The prevalence of colorectal cancer has increased world-wide with high rates of mortality and morbidity. In the absence of efficacious drugs to treat this neoplasia, there is an imminent need to discover molecules with multifaceted effects. To this end, we opted to study the effect of steroidal saponins such as Polyphyllins. We performed anticancer activity studies with three analogs of Polyphyllins: Polyphyllin D (PD), Polyphyllin II (PII) and Polyphyllin G (PG). Here we show the potent effect of PD, PII (IC50 of 0.5−1 µM) and PG (IC50 of 3 µM) in inhibiting the viability of colorectal adenocarcinoma cells (DLD-1) and colorectal carcinoma cells (HCT116). PD and PII also showed inhibition of cell proliferation and sustained response upon withdrawal of the compounds when assessed by clonogenic assays in both the cell lines. Elucidation of the molecular mode of action revealed impact on the programmed cell death pathway. Additionally, proteomic profiling of DLD-1 revealed pivotal proteins differentially regulated by PD and PII, including a downregulated peroxiredoxin-1 which is considered as one of the novel targets to combat colorectal cancers and an upregulated elongation factor 2 (EF2), one of the key molecules considered as a tumor associated antigen (TAA) in colon cancer. Entities of cell metabolic pathways including downregulation of the key enzyme Phosphoglycerate kinase 1 of the glycolytic pathway was also observed. Importantly, the fold changes per se of the key components has led to the loss of viability of the colorectal cancer cells. We envision that the multifaceted function of PD and PII against the proliferation of colorectal carcinoma cells could have potential for novel treatments such as chemoimmunotherapy for colorectal adenocarcinomas. Future studies to develop these compounds as potent anti-colorectal cancer agents are warranted.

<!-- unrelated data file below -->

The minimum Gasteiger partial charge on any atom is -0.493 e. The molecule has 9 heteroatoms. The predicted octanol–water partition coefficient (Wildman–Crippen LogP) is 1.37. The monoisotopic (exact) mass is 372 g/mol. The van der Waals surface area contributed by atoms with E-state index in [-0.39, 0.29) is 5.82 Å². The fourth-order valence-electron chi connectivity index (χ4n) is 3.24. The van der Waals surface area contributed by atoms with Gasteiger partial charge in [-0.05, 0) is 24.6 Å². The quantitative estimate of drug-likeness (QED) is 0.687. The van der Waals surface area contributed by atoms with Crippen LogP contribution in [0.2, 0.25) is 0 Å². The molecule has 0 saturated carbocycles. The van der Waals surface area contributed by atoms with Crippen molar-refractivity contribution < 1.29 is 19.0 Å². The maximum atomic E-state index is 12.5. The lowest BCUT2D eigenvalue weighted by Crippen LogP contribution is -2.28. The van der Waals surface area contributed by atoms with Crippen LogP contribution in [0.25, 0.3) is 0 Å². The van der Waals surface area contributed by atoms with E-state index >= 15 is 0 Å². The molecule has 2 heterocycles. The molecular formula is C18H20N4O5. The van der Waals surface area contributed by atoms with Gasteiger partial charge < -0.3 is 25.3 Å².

Computational Identification of Stearic Acid as a Potential PDK1 Inhibitor and In Vitro Validation of Stearic Acid as Colon Cancer Therapeutic in Combination with 5-Fluorouracil
Background: Colorectal cancer is the third largest cause of cancer-related mortality worldwide. Although current treatments with chemotherapeutics have allowed for management of colorectal cancer, additional novel treatments are essential. Intervening with the metabolic reprogramming observed in cancers called “Warburg Effect,” is one of the novel strategies considered to combat cancers. In the metabolic reprogramming pathway, pyruvate dehydrogenase kinase (PDK1) plays a pivotal role. Identification and characterization of a PDK1 inhibitor is of paramount importance. Further, for efficacious treatment of colorectal cancers, combinatorial regimens are essential. To this end, we opted to identify a PDK1 inhibitor using computational structure-based drug design FINDSITEcomb and perform combinatorial studies with 5-FU for efficacious treatment of colorectal cancers.